The Champaign MiniTri was a reverse tri, so Jestis swam first, a 400-meter pool swim, followed by a six-mile bike and two-mile run.
Race day went well. The swim was fun and easy, a nice warm-up for the bike says Jestis. She wanted to take it easy on the bike and save her legs for the run but says once she got on the bike her competitive juices kicked in and she pretty much went all out.
After T2, her sister Vicky and friend Suzi jumped in running behind Jestis for part of the run course. The women realized how symbolic this bandit-running role was post-race.
“I was running out in front and they were there right behind me representing the many that would support me through the cancer and its treatments in the coming months,” she says. The bandits took off, letting Jestis drive toward the finish. “That part I had to do alone and I ran with all I had. I summoned every ounce of strength and emotion I had left and poured it all out on the last stretch of pavement. I crossed the finish line. I survived!” Jestis took sixth in her age-group, well done!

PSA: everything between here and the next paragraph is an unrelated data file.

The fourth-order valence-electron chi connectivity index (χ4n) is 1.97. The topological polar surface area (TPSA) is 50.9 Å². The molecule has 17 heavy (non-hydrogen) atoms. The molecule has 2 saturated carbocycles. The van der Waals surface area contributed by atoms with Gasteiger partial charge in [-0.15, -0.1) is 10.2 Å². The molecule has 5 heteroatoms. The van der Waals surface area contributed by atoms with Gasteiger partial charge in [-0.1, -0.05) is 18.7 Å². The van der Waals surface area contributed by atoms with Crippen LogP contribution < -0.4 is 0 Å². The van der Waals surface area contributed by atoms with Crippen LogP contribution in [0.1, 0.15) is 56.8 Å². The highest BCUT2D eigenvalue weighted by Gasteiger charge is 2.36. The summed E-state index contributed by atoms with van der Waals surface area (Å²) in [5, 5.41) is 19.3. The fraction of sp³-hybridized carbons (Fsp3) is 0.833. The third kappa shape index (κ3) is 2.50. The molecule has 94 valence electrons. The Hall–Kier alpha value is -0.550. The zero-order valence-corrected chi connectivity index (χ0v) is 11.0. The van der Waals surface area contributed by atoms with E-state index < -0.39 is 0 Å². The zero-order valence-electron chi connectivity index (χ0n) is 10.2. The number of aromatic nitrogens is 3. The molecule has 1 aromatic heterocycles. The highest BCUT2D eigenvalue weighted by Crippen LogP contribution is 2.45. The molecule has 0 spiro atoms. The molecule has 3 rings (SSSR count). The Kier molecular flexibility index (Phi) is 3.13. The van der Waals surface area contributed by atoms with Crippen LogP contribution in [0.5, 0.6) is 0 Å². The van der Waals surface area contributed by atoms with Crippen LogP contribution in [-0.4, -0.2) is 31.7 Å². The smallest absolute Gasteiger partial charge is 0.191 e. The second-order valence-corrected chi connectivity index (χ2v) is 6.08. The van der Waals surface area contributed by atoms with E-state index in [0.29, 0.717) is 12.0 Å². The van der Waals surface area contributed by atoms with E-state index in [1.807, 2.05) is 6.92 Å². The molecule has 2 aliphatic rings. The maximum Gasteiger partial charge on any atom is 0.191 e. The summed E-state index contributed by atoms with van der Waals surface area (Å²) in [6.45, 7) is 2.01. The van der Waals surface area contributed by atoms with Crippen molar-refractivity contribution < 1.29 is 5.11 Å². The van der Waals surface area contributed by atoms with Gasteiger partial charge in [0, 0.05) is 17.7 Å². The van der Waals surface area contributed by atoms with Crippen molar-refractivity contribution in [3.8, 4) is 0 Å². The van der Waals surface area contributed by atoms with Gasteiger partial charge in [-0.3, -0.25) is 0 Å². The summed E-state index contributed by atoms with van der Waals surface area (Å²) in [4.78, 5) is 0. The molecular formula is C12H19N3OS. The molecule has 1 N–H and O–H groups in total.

Jestis' friends and family surrounded her at the finish. “Steve, Emily, Kelsey, Mark, Rusty, Vicki, Tony, Suzi, David and Aaron were all there to support me, encourage me, cheer for me, photograph the event and celebrate endurance when it was over,” she says. “These same people and many more did the same thing for me in my race with cancer.”